With all of the attention in the past year focused on contaminated city water across the country, it’s become clear that water safety is not something we can take for granted. But there are still gaps in our understanding of how drinking water becomes contaminated, and in how to ensure access to clean water. Heather Murphy, assistant professor of epidemiology and biostatistics, is developing innovative ways to address those issues—at home and far abroad.
What’s in Your Well Water?
Many American homes don’t draw their water from a municipal water supply—instead, they rely on wells. But that doesn’t necessarily mean their water is safe. Not only is well water unregulated in the United States, but, Murphy says, many households with wells do not treat their water at all. This can leave them vulnerable to contamination by microbes.
Murphy is conducting a study of well water contamination in Pennsylvania, the state with the second-highest number of water wells in the United States. The central question she’s trying to answer: Just how many people are getting sick from viruses in their well water? Murphy says that there’s almost no existing research focused on viral water contamination. “That was shocking to me, given that there are 42 million people in the U.S. who are served by private wells,” she says.
But the nature of water wells makes studying them a challenge. Wells are private water supplies, so instances of sickness (typically acute gastrointestinal illness) are hard to track. “To have an outbreak, you need many cases,” Murphy says. “But with someone’s personal well you’re only going to have that outbreak within the household, and those people may think it’s just the flu. So they don’t report it, and it’s not picked up.”
That makes connecting the dots difficult. But Murphy has a hunch about what may be happening. Where there is a household well, there typically is also a septic tank. She suspects that this is a source of contamination: Septic tanks often leak into surrounding soil and bedrock, carrying viruses into water wells in the area. And people who drink the water from those wells are more likely to get sick.
To test this hypothesis, Murphy and her research team are performing tracer studies, in which fluorescent dye is placed in septic tanks and then tracked to see whether it eventually appears in people’s wells. Murphy says that this would be the first study in Pennsylvania to confirm a link between untreated groundwater and illness.
Murphy and her team have already found bacterial contamination in some of the wells that they’ve tested—“even in the deepest of wells, like one that’s 700 feet deep,” she says. “There’s clearly microbial contamination getting into water sources that you’d think would be pristine.”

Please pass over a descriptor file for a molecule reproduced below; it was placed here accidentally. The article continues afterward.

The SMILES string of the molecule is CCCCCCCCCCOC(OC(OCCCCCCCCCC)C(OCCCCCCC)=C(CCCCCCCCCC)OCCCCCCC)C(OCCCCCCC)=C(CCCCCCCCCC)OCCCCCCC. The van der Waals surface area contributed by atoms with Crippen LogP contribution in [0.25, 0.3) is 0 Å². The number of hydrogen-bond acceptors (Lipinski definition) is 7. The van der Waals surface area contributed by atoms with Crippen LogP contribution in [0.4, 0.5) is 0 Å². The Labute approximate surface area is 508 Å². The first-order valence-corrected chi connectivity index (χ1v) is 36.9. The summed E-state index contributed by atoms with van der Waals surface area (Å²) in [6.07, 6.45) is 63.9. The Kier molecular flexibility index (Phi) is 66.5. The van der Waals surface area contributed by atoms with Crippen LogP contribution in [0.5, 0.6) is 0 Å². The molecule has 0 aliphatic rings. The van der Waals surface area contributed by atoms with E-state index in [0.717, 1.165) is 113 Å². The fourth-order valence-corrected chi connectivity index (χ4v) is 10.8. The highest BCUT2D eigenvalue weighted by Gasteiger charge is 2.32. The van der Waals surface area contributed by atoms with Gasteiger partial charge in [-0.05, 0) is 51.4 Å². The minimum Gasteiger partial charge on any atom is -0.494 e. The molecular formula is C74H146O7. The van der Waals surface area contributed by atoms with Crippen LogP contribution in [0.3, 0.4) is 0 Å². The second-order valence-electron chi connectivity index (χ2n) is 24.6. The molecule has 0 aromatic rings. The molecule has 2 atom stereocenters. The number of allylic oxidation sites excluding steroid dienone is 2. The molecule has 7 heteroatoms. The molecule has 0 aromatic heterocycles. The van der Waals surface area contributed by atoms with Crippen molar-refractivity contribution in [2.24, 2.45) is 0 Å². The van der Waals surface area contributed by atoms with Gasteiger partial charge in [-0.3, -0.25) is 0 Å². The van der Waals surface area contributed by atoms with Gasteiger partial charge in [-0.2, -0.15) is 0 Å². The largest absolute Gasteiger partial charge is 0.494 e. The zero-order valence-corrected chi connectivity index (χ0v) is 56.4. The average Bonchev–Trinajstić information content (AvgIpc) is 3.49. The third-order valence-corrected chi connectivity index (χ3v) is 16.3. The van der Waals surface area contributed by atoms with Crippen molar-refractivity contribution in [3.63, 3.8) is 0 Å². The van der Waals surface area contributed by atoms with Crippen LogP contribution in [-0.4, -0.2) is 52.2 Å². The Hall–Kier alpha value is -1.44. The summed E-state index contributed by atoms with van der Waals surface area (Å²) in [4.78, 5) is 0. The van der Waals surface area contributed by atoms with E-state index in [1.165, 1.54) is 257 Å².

Based on these preliminary results and the outcomes of a similar study that Murphy conducted in Canada, she guesses there could be a significant number of people in the United States getting sick from their well water. “I expect that there’s a huge burden of disease in Pennsylvania—perhaps as many as 81,000 cases of illness each year,” she says.
Proving that this microbial transfer is happening could fuel efforts to convince well owners to treat their water. “Evidence of contaminated water supplies could add weight to changing policy or introducing regulations for more rigorous testing,” Murphy says.
Water Hygiene for Developing Nations
On the other side of the world, an entirely different scene exists: Many schools in developing countries have no water supply at all. In order to build this critical infrastructure, governments need to develop budgets for water, sanitation and hygiene (WASH) programs—something with which they may not have prior experience.
With a grant from UNICEF—the first grant ever awarded to a Temple researcher by the organization—Murphy is developing and testing a costing model for WASH programs in developing countries. “Many schools in these countries are built without any infrastructure for water and sanitation—no latrines, no water, just a schoolhouse,” Murphy says. “Policies need to be changed in the education sector to include those things—but to do that, you need to know how much to budget.”
The model that Murphy has developed enables health and education ministries to calculate how much these programs will cost per student, and how to best allocate funds and resources. She says that’s an important first step in paving the way for long-term WASH funding, and ultimately for better overall child health and education: “Government agencies need to start somewhere, so this tool helps them cost various options.”
The model is designed to work in different country-specific contexts. It accounts for all types of programs, from barest bones (providing just hand soap, perhaps) to full-fledged WASH infrastructure with wells, latrines and water treatment. And it can be adjusted for urban and rural locations, for schools of all sizes, and for different gender ratios—all important factors in determining what infrastructure is needed.
For Murphy, the real work is just beginning. UNICEF has established pilot programs in Indonesia, Ghana, Myanmar, Nepal and Colombia, where it is working with health and education ministries to implement the model, assess its effectiveness, and look for ways to improve its accuracy and versatility. Murphy says that the governments in these pilot countries are excited to be building better public health infrastructure: “Now they don’t have to say, ‘Well, we just can’t afford it.’”